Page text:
Fitzroy Douglas, a 27-year-old mechanic, was on Monday granted EC$60,000 bail while his co-accused, Yvonne Patterson, a 46-year-old bank clerk at the Bank of St. Vincent and the Grenadines (BoSVG), was denied bail and ordered to return to court on Thursday on charges that they stole EC$389,155.95 from the bank.
Douglas, of Murray’s Village, pleaded guilty to the charges, while Patterson, a Green Hill resident, maintained her innocence.
Douglas stole EC$53,571.95 from the bank on June 18, 2020 and a further EC$335,584 on July 23, 2020.
The offences were committed in Kingstown.
At the arraignment at the Serious Offences Court, on Monday, Patterson also pleaded not guilty to charges that on June 18, 2020 and July 23, 2020, at Kingstown, that she dishonestly, with a view to causing loss to BoSVG in the sums of EC$53,571.95 and EC$335,584, falsified the record of deposit to the account of Fitzroy Jr. Izarus Marcus Douglas (her co-accused) in the sums mentioned above.
Senior Prosecutor Adolphus Delplesche objected to Patterson’s bail, telling the court that investigators had discovered that evidence was being tampered with and destroyed.
The prosecutor said that the Crown feared that if Patterson is granted bail, tampering with evidence would was likely to continue.
Delplesche said that the prosecution was asking for time to get evidence, including documents, before they are destroyed.
He also asked that Douglas’ sentencing be adjourned pending the outcome of the charges against Patterson.
However, counsel Jomo Thomas, who represented Patterson, objected strongly to Delplesche’s application.
Thomas said he was aghast at the fact that the prosecution was asking that Patterson be denied bail on the grounds that the accused woman might tamper with evidence.
He said that case law is replete with sufficient cases that establish that seriousness of offences is not a basis for the denial of bail.
Thomas said that bail would be denied if there is a serious chance or possibility that a person is a serial offender, may fail to surrender to the court at the requisite time, or may interfere with witnesses.
The lawyer said that the charges point to “a certain conclusiveness” and, consequently, “it flies in the face of these charges” for the prosecution in a democratic society, where liberty is a fundamental right, to ask that Patterson, who he said evidently has “physical limitations would destroy evidence”.
Patterson had to be assisted in walking as she arrived and left the court and to enter the dock.
Thomas said he assumed that there was sufficient evidence against the woman and, therefore, four charges were brought against her.
He said that nothing in the charges indicate any real further investigation with which Patterson would be able to interfere.
The lawyer said that the court should issue bail with conditions, including surrender of travel documents, and reporting conditions “that can be made more stringent”.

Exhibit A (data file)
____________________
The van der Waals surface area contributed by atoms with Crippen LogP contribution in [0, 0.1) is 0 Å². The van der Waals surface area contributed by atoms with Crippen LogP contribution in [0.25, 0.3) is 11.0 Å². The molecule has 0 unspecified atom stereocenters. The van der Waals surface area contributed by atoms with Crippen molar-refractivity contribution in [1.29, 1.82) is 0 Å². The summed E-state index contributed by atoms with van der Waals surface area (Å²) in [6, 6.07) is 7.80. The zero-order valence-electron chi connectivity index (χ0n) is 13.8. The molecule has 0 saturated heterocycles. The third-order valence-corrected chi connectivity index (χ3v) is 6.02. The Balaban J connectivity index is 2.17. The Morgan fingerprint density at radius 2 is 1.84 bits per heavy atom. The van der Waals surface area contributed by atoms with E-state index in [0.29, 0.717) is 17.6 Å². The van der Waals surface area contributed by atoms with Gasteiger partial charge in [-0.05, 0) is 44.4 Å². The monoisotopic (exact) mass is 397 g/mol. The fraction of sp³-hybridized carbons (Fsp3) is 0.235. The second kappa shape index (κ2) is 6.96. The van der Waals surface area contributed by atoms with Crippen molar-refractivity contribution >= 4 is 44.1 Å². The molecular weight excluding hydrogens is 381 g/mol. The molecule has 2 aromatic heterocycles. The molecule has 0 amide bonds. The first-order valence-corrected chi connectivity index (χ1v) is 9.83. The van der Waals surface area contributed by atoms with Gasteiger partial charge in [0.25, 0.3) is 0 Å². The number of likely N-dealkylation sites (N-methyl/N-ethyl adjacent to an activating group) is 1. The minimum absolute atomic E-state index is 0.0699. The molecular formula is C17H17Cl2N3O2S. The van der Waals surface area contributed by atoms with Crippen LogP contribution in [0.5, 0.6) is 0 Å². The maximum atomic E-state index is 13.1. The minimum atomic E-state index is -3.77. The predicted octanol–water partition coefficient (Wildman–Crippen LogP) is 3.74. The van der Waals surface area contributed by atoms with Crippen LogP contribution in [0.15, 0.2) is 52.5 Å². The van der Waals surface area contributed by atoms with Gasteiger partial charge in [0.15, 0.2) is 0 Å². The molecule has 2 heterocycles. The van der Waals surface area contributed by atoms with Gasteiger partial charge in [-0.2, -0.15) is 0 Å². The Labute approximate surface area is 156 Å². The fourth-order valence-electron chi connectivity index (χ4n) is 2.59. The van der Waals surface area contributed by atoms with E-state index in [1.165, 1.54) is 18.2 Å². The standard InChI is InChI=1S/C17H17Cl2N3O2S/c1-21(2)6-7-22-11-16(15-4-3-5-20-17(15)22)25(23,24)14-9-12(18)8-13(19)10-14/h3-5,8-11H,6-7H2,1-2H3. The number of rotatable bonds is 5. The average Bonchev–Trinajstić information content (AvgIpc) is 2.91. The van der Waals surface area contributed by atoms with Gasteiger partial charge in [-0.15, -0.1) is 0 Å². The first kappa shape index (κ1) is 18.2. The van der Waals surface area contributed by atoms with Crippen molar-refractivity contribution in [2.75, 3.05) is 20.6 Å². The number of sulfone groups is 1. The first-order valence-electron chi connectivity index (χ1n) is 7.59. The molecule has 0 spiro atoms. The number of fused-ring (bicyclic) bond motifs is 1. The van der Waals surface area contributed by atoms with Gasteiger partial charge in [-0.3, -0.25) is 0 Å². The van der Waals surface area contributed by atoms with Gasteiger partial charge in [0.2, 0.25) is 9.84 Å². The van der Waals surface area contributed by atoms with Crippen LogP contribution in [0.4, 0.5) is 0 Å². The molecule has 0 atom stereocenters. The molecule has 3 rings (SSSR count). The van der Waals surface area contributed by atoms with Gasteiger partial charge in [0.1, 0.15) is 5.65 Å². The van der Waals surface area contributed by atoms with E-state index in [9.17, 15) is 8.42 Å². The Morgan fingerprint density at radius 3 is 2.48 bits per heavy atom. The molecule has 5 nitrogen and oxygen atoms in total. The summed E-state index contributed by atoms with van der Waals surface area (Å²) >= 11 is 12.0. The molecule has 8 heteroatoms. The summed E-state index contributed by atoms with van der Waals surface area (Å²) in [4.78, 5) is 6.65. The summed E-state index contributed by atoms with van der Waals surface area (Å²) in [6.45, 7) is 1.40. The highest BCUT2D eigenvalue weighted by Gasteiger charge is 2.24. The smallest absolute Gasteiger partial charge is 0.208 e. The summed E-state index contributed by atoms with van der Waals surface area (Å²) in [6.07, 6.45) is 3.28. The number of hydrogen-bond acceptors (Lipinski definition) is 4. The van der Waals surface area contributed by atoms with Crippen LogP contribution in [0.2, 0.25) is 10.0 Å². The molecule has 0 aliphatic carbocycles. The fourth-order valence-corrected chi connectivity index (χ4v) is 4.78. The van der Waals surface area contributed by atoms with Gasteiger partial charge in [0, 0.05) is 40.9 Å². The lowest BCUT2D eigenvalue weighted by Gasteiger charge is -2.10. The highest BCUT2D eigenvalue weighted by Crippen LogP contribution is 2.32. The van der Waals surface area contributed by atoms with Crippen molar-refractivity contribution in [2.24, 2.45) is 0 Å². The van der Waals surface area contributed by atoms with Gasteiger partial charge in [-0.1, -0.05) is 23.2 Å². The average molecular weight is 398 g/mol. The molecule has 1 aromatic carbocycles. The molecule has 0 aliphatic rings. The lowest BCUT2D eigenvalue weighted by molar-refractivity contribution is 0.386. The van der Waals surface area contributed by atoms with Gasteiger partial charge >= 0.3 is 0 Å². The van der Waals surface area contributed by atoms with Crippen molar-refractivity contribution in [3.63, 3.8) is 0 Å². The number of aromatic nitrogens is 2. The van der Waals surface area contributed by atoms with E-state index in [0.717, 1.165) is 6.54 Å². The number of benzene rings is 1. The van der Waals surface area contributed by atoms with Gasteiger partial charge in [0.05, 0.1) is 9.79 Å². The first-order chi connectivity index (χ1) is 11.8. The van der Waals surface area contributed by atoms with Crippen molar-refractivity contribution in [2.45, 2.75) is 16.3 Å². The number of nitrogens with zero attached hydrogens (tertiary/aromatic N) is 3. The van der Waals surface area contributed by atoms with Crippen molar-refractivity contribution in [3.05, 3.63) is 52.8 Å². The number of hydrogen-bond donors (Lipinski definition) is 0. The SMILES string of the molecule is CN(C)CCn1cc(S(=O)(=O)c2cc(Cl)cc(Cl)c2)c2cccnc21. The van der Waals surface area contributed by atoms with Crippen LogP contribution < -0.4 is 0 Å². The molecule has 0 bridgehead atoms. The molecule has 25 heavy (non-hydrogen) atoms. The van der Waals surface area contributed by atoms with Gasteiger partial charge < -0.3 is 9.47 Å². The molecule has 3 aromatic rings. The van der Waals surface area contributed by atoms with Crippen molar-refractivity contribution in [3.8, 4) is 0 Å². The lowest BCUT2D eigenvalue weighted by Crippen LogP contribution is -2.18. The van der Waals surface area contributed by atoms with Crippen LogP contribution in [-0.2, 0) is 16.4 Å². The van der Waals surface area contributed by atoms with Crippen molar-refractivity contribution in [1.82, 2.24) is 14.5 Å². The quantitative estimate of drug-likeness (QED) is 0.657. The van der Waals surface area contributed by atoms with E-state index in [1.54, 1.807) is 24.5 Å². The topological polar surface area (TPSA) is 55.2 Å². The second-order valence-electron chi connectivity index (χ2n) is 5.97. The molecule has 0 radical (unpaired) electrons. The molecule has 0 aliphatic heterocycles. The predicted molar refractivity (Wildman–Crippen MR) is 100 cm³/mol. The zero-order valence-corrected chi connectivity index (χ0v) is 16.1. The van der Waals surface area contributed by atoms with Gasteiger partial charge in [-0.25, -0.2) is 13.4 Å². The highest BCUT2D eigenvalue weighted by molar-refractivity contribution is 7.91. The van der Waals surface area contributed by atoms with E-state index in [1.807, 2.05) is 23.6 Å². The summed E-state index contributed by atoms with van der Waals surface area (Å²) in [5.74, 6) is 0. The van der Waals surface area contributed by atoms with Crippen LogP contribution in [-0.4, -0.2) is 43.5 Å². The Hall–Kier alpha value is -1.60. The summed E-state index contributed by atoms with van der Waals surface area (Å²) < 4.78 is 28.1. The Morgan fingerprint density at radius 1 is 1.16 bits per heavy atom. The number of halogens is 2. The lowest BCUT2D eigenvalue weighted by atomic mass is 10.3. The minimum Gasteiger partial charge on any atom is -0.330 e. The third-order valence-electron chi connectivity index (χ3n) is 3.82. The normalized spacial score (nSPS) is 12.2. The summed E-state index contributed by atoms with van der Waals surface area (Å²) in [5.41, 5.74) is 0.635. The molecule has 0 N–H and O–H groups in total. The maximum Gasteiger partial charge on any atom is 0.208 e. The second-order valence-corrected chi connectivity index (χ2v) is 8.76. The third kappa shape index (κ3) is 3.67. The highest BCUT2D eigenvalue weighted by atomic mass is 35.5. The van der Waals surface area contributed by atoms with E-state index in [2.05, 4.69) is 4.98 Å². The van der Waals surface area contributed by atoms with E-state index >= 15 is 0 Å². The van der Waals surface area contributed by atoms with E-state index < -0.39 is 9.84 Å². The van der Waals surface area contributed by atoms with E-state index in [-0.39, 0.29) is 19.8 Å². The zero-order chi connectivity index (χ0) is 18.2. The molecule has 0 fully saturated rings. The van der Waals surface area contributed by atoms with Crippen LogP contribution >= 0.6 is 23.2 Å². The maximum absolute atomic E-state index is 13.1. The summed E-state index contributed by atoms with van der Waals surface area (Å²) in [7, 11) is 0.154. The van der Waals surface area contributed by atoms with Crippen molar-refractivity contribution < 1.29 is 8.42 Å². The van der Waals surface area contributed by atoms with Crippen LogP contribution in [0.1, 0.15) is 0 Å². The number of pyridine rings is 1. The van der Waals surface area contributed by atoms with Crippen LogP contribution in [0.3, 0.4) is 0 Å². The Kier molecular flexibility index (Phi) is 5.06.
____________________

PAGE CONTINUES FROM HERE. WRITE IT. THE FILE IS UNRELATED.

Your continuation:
He said that looking at the fact that Patterson has physical difficulties, he did not think that justice would be served by continuing her detention.
Thomas said that the accused woman has serious back problems and had been sitting on a bench at the Criminal Investigations Department in Kingstown since Friday.
He said this has aggravated her condition and that she sometimes has spasms.
Chief Magistrate Rechanne Browne asked about Patterson’s employment status and Delplesche said she had been suspended from work.
Browne then asked what access Patterson has to bank records.
Delplesche said that there were certain documents, including cheques, with which Patterson had dealt, that could not be accounted for.
The prosecutor said that the evidence was that some of these documents were destroyed and the investigators are trying to recover others.
But Thomas questioned how Patterson could have access to the bank’s records after her suspension from work.
He said that if Patterson had electronic access to bank records, it would be “the most foolhardy thing in the world” for the bank to not lock the portal in light of the allegations against her.
“If the prosecution is saying she can use electronic codes to get access, it just doesn’t make sense,” Thomas said, adding that in the end, it might turn out that the prosecution is engaging in a fishing expedition.
Browne, however, remanded Patterson into custody and set bail review for Thursday.
Vynnette Frederick, along with Bayliss Frederick, is representing Douglas and applied for bail on his behalf.
In addition to the EC$60,000 bail bond, Douglas was ordered to surrender his travel documents and to report to the Central Police Station every day between 6 a.m. and 6 p.m.
iWitness News understands that police were able to recover all but some EC$10,000 of the money.
Detective Sergeant Biorn Duncan of the Major Crime Unit is leading the investigation.